Low-dose therapy is painless and usually done in sessions but high-dose therapy can be a bit more painful with some superficial bruising at the application site.

The procedure is straightforward and quick where ultrasound gel or local anaesthesia is applied before the shock waves are delivered to your foot via a wand device.

Cortisone Injections

Cortisol is an anti-inflammatory hormone in your body and cortisone is synthetically produced to mimic this and injected into your foot through a needled syringe to relieve plantar fasciitis pain.

This treatment is one of the cheaper options and works for some people but it comes with many caveats as it can be painful; result in a temporary flare up of infection like symptoms; and according to the Beacon Medical Group, a maximum of three cortisone injections can be given in year.

Frequent injections run the risk of rupturing your plantar fascia and a weakening of the tissues around the injection area.

Platelet Rich Plasma Injection

A bit of your blood is taken to use for your injection because your platelets have connective tissue growth and promotes healing. Your platelets are spun in a centrifuge until its concentration levels are above the usual level before it is injected directly into your plantar fascia.

Other Plantar Fasciitis Treatments

Some of the earliest forms of aids used for plantar fasciitis that can still be effective to this day include:

Custom Orthotics

A pair of orthotics is made to fit the contours of your foot through the use of a 3D cast which will fit inside your shoes to help alleviate pressure on your plantar fasciitis and provide support through the fitted cushions.

There are two types which are accommodative (redistributes pressure around the foot) and corrective (guides your foot into a ‘correct position’).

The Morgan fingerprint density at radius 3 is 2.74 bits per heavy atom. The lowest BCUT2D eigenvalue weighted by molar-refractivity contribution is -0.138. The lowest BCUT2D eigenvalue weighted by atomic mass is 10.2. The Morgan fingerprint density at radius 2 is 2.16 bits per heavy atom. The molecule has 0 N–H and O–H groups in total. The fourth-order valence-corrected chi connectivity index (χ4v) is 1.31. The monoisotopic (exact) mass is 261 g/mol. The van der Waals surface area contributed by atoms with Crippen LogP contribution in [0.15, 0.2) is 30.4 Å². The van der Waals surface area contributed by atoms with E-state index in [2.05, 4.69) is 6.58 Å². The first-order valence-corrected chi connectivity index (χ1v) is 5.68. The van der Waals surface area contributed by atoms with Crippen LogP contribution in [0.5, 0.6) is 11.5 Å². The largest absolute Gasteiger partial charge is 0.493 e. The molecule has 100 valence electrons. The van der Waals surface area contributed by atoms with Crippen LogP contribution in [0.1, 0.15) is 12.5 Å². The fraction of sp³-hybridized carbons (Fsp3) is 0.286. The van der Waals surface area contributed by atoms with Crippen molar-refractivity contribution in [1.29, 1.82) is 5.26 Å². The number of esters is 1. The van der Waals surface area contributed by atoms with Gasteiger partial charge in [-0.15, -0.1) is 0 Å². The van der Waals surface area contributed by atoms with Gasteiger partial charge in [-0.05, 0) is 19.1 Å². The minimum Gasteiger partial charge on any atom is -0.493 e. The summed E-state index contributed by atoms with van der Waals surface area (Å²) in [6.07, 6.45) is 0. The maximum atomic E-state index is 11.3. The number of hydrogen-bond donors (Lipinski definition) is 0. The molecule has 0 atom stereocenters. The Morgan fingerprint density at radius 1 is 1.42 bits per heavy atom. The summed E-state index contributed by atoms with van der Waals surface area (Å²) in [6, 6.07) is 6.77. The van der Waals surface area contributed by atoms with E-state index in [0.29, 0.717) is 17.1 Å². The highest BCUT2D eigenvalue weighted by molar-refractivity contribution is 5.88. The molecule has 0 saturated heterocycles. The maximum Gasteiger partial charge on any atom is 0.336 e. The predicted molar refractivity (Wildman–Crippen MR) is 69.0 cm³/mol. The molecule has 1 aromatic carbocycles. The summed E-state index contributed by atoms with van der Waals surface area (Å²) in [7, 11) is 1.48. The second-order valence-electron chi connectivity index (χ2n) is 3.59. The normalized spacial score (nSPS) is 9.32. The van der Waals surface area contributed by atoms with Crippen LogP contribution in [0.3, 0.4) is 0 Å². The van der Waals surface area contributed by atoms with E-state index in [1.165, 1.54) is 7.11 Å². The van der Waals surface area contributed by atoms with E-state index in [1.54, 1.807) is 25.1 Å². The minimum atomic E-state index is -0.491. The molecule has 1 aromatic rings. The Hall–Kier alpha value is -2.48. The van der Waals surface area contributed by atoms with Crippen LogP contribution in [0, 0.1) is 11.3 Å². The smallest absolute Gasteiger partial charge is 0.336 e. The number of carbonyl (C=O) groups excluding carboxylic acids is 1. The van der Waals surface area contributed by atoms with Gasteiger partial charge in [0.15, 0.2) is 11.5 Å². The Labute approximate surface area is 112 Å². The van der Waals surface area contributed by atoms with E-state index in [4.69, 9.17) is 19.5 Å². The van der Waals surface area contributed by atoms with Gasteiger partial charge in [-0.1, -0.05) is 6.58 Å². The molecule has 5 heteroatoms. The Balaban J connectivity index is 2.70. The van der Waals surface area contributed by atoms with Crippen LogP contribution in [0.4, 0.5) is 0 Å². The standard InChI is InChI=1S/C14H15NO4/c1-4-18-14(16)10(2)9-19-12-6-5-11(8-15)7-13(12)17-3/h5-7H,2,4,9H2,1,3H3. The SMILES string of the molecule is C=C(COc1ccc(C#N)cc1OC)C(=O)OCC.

Off-the-Shelf Orthotics

Devices such as heel cups and molded insoles are placed inside your shoes to help to ease your discomfort and provide some cushioning to absorb impact when you’re on your feet.

These types of orthotics are designed to fit the average human foot and may not necessarily work for everyone but a heat moldable orthotic can be molded to fit your foot.

Night Splints

Usually used 12 to 16 weeks into your treatment plan or if orthotic therapy isn’t working, a night splint is similar to a brace that’s strapped to the front or back of your leg to keep it in a position to stretch out your calves and plantar fascia.

This prevents the morning pain from occurring as there’s no risk of tearing the half-healing soft tissue in your foot that usually happens when your foot is in a relaxed position. This aid can be used in combination with other orthotic treatments or on its own.

Ice Therapy

Typically used within the first few days of the onset of plantar fasciitis, icing can help to relieve the pain and any swelling or inflammation in your injured foot.

This will also help to numb your foot and encourages blood flow to the area through the contraction of your blood vessels.

Icing can be easily done by freezing a filled water bottle and rolling your entire foot over it for a good 15 minutes, several times a day and this will also provide a massage to your foot.

Next article Symptoms, Causes and Risks of Plantar Fasciitis


Bobby - May 15, 2024

I’m with Lorraine. I want to cut oof my feet. My last cortisone shots, just a few days ago, left me questioning reality. Although I’ve had shots 4 to 6 times in the last year and 1/2 for both feet, this last set of shots were traumatic!! I’ve got K tape and a night splint right now on my right foot, my worse foot. I’m trying it all. I really think the surgery is a mighty risk.

Lorraine - February 15, 2024

I had the injection last month after having plantar fasciitis for over a years ,done no good still in pain ,if I could I would cut my feet off its driving me made

Yvonne Turner - October 11, 2023

I have had a cortisone injection last October but it has now worn off and I am getting the pain and discomfort again. With the surgery is it done so under local or general anaesthetic?.

This is for plantar fascitis

Thank you

Mrs Yvonne Turner

Joanne keers - October 11, 2023

I have a very burning bad left heel what should I wear to get comfort to walk .